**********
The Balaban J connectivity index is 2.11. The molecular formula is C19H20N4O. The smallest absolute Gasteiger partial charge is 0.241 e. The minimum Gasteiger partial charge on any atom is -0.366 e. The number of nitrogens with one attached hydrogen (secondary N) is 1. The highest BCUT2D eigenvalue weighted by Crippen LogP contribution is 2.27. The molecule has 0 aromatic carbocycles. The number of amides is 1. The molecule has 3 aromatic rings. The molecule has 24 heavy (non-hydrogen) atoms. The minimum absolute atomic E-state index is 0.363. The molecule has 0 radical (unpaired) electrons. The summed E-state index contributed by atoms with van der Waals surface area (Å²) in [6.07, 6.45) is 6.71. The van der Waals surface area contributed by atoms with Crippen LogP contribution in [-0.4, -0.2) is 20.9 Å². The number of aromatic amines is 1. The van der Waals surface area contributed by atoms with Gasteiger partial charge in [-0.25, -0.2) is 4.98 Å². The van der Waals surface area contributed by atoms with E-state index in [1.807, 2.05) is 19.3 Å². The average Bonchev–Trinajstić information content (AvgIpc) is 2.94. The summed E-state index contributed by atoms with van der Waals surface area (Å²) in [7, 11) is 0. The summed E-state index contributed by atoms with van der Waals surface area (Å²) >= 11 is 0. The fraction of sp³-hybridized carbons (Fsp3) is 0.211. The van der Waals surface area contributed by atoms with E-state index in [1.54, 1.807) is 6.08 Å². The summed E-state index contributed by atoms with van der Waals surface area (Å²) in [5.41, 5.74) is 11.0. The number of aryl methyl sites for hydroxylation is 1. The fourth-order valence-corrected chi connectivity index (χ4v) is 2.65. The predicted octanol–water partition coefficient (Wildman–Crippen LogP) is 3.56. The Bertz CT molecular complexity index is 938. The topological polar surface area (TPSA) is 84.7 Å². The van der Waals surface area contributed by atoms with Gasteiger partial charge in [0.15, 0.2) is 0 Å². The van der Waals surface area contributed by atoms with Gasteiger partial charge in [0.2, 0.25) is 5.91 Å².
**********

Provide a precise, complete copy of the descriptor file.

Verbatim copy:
The Balaban J connectivity index is 2.11. The molecular formula is C19H20N4O. The smallest absolute Gasteiger partial charge is 0.241 e. The minimum Gasteiger partial charge on any atom is -0.366 e. The number of nitrogens with one attached hydrogen (secondary N) is 1. The highest BCUT2D eigenvalue weighted by Crippen LogP contribution is 2.27. The molecule has 0 aromatic carbocycles. The number of amides is 1. The molecule has 3 aromatic rings. The molecule has 24 heavy (non-hydrogen) atoms. The minimum absolute atomic E-state index is 0.363. The molecule has 0 radical (unpaired) electrons. The summed E-state index contributed by atoms with van der Waals surface area (Å²) in [6.07, 6.45) is 6.71. The van der Waals surface area contributed by atoms with Crippen LogP contribution in [-0.4, -0.2) is 20.9 Å². The number of aromatic amines is 1. The van der Waals surface area contributed by atoms with Gasteiger partial charge in [-0.25, -0.2) is 4.98 Å². The van der Waals surface area contributed by atoms with E-state index in [1.807, 2.05) is 19.3 Å². The average Bonchev–Trinajstić information content (AvgIpc) is 2.94. The summed E-state index contributed by atoms with van der Waals surface area (Å²) in [7, 11) is 0. The summed E-state index contributed by atoms with van der Waals surface area (Å²) >= 11 is 0. The fraction of sp³-hybridized carbons (Fsp3) is 0.211. The van der Waals surface area contributed by atoms with E-state index in [1.54, 1.807) is 6.08 Å². The summed E-state index contributed by atoms with van der Waals surface area (Å²) in [5.41, 5.74) is 11.0. The number of aryl methyl sites for hydroxylation is 1. The fourth-order valence-corrected chi connectivity index (χ4v) is 2.65. The predicted octanol–water partition coefficient (Wildman–Crippen LogP) is 3.56. The Bertz CT molecular complexity index is 938. The topological polar surface area (TPSA) is 84.7 Å². The van der Waals surface area contributed by atoms with Gasteiger partial charge in [0.15, 0.2) is 0 Å². The van der Waals surface area contributed by atoms with Gasteiger partial charge in [0.2, 0.25) is 5.91 Å².